Madrid’s cathedral, the Almudena, is surprisingly young: although the foundation stone was laid in 1883, it was finally consecrated by Pope John Paul II only in 1993. Next door to the Royal Palace, the cathedral is a grey behemoth, with austere interiors peppered with vivid stained-glass windows and multicoloured artworks that bring a modern touch to the neo-gothic style. Visitors can go down to the crypt, now a museum, and climb up to the top of the cathedral for panoramic views over the city. While you’re visiting the cathedral, don’t miss seeing the city’s original Arab walls, just around the corner.
This grand, domed church looks out over the neighbourhood of La Latina, one of the oldest in the city. Its dome is said to be the third-largest of any Christian church in the world, and the largest in Spain, while the basilica does not just have a religious significance: it is also home to works by some of Spain’s finest artists, including Goya and Zurbarán. Saint Francis of Assisi is said to have built a chapel on the site in 1217; the current basilica was built between 1761 and 1784 and was finished by Francisco Sabatini, who also worked on Madrid’s Royal Palace.
One very unexpected monument in Madrid is over 2,000 years old. The Egyptian Temple of Debod was given to Spain by Egypt in the 1960s as a thank-you for helping the country save some of its most precious ancient monuments during the flooding caused by the construction of the Aswan High Dam. It was transported brick by brick and rebuilt in Madrid’s Parque del Oeste. It is a popular spot to watch the sunset, with impressive views of Madrid and its largest park, the Casa de Campo.
The former site of an Hieronymus monastery was converted into a church in the early 1500s and was where the future King Philip II was made Prince of Asturias in 1528. The church has long been linked with Spanish royalty because of the fact that it was close to the Palace of Buen Retiro, a royal palace located in what is now Retiro Park. Several renovations have taken place over the years, including the addition of a staircase onto the street in 1906, especially for the wedding of King Alfonso XIII. The church’s former cloister was made into an extension of the Prado Museum in 2007.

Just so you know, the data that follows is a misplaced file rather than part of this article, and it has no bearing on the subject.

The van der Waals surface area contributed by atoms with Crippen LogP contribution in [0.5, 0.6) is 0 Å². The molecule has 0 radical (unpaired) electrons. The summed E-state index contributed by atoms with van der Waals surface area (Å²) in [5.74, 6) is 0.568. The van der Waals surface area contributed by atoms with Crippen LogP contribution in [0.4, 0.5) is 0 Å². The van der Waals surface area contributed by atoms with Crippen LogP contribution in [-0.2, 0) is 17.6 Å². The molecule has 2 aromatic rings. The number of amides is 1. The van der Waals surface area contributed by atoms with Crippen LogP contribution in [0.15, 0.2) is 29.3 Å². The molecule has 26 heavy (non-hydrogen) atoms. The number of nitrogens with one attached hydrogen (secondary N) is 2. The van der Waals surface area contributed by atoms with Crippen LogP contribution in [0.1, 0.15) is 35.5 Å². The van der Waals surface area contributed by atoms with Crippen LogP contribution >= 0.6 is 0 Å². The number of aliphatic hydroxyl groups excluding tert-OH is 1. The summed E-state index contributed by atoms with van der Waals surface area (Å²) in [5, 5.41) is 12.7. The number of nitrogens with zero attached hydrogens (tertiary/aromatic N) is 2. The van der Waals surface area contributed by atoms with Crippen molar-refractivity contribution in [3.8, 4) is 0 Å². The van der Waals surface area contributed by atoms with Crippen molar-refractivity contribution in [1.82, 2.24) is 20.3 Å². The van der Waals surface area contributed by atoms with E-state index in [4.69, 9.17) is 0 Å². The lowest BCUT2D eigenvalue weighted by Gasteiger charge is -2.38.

Slightly off the beaten track and close to the Manzanares River lies the San Antonio de la Florida chapel, and you’d never know from the exterior what artistic treasures lie hidden inside. Its interior walls are covered in frescoes by Francisco de Goya, making the church a pilgrimage for art-lovers. Goya himself is laid to rest in the chapel, which draws hundreds of locals every June 13, the feast day of Saint Anthony.
Paris might have its Arc de Triomphe, but Madrid’s Puerta de Alcalá, a monumental archway that once led into the city, predates its Parisian counterpart by over 50 years and is considered to be the first post-Roman monumental arch. Built in 1778, the arch was originally a gate in the former city walls; its name comes from the fact that it was constructed on the road that led to the nearby town to Alcalá de Henares. The gate was commissioned by King Charles III to add grandeur to what was at the time quite a rundown city. It was designed by Francisco Sabatini, who also worked on the Royal Palace and the Basilica de San Francisco el Grande.
A much smaller and more intimate monument than the others on the list is the statue of Spanish poet Federico García Lorca, a monument to one of the country’s greatest literary talents. Lorca, a renowned poet and playwright and part of the ‘Generation of 27’ group of poets, was murdered aged 38 by Nationalist forces during the Spanish Civil War, and his body has never been found. The bronze statue stands in front of the Teatro Español on the pretty Plaza Santa Ana and depicts the poet holding a skylark about to take flight. Locals often leave flowers next to the statue.